Pageant speeches rarely make headlines.
But when Han Lay, Miss Greater Myanmar, gave a speech last week about the atrocities alleged by the country’s military, her speech attracted attention.
She said at the 2020 Miss International Contest held in Thailand: “Too many people died in Myanmar today…” “Please help Myanmar. We need your urgent international help now.”
More than a month ago, 22-year-old Han Lay (Han Lay) protested against soldiers on the streets of Yangon, Myanmar’s largest city.
The unrest in Myanmar began two months ago when the army seized control of the country and cancelled the democratic elections won by Aung San Suu Kyi̵
When thousands of people took to the streets of the country to protest the coup, the military used water cannons to disperse them. A week later, the reaction escalated to rubber bullets and then live ammunition.
The deadliest day of the conflict was last Saturday, when more than 100 people were killed. A local monitoring team estimated that the overall death toll exceeded 500. According to Save the Children, 43 of the victims were children.
Han Lay, a student of the Department of Psychology at Yangon University, decided to use the beauty pageant as a platform to speak out for his homeland on the international stage.
She told the BBC in a telephone interview in Bangkok: “In Myanmar, journalists have been detained…so I decided to speak up.”
Now, she is worried that her two-minute speech might make her a military radar. She said that she has decided to stay in Thailand for at least the next three months.
Han Lay said that before she went to Thailand, she knew that she might put herself in danger and needed to stay here for a while.
She said: “I am very worried about my family and my safety because I have said a lot about the army and the situation in Myanmar. In Myanmar, everyone knows that there are limits to telling what is happening.”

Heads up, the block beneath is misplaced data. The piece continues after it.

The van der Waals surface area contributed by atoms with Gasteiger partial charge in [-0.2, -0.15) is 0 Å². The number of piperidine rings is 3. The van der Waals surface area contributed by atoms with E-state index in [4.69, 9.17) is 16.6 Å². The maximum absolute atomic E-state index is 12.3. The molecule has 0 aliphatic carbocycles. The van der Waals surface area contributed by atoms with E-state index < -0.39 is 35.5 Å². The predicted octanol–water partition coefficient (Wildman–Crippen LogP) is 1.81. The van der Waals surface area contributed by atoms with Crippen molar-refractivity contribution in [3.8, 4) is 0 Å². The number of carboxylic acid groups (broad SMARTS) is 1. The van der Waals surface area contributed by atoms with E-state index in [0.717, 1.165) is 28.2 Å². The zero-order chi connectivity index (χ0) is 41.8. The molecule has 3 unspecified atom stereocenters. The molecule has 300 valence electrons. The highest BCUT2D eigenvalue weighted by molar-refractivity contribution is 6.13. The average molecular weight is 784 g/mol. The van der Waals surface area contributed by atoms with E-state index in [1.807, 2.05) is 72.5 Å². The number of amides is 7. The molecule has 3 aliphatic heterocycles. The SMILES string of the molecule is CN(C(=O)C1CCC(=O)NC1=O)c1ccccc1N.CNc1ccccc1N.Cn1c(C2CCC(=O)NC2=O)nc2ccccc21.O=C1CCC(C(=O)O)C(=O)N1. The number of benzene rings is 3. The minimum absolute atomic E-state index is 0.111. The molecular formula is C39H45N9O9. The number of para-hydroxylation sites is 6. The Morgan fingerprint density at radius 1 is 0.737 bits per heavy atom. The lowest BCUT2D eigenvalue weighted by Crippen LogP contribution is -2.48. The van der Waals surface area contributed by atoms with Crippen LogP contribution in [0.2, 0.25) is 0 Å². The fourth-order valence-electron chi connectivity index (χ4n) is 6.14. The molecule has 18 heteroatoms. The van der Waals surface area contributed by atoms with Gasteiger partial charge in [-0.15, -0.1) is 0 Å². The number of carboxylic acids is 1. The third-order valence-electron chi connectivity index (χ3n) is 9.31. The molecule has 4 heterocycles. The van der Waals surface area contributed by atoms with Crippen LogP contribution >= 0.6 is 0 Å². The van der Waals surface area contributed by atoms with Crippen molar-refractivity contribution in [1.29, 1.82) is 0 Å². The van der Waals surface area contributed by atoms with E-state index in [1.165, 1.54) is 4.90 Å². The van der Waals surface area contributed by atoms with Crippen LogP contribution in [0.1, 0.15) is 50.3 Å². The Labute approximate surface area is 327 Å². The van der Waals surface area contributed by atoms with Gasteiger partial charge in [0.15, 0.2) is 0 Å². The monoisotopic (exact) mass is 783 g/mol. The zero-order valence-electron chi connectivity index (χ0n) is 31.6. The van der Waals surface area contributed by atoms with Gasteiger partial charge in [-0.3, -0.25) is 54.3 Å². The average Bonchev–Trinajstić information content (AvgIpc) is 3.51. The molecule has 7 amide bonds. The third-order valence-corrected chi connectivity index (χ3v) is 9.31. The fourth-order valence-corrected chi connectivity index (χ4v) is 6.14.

“My friend told me not to return to Myanmar.”
Her fear is not without basis. According to official media reports, the security forces last week issued arrest warrants against 18 celebrities, social media “influencers” and two journalists based on a banned material “designed to cause members of the armed forces to defect or ignore their duties”. All of them opposed the coup.
Han Lay said she did not contact the military or any other officials after her speech, but she said she had been threatening to comment on her social media accounts.
She said: “On social media, they threatened me, saying that when I returned to Myanmar… the prison was waiting for me.” She didn’t know who was threatening. She said that most social media comments are supportive.
She said that in the first few weeks after the coup, she protested with many of Hanley’s classmates. According to the militant group of the Aid for Political Prisoners (AAPP), at least 2,500 people have been arrested in the military crackdown.
Han Li said that one of her friends was killed.
She said: “He didn’t even protest. He went to a restaurant for coffee at night and someone shot him.”
She said that Han Lay’s family is safe, but because the Internet in Myanmar is often cut off, communication with them is sporadic. She asked the British Broadcasting Corporation (BBC) not to publish the names of their hometowns to protect them.
Hanley’s public political remarks included direct criticism of the Myanmar military and interviews with fans on the official pageant channel to “win the revolution.” This is not common among pageant contestants, who usually tend to maintain apolitical stance.
Miss Big Cambodia Lyv Chili gave a speech before the game, calling on fans to stay away from politics.
She said, but Han Lay thought it was her “duty” to speak out. She called Ms. Suu Kyi “the biggest inspiration”. The expelled democracy leader was accused last week of violating Myanmar’s Official Secrets Act, which carries a maximum sentence of 14 years.
Han Lay had planned to receive training after graduation to become a flight attendant, but she said she was not sure which way to go. She said that some people tried to persuade her to participate in politics, but she thought it was not suitable for her.
At the same time, she plans to continue to speak in her own voice.
She said: “These are crimes against humanity, and this is why we want the United Nations to act urgently.” “We want our leaders to come back, and we want a real democracy to come back.”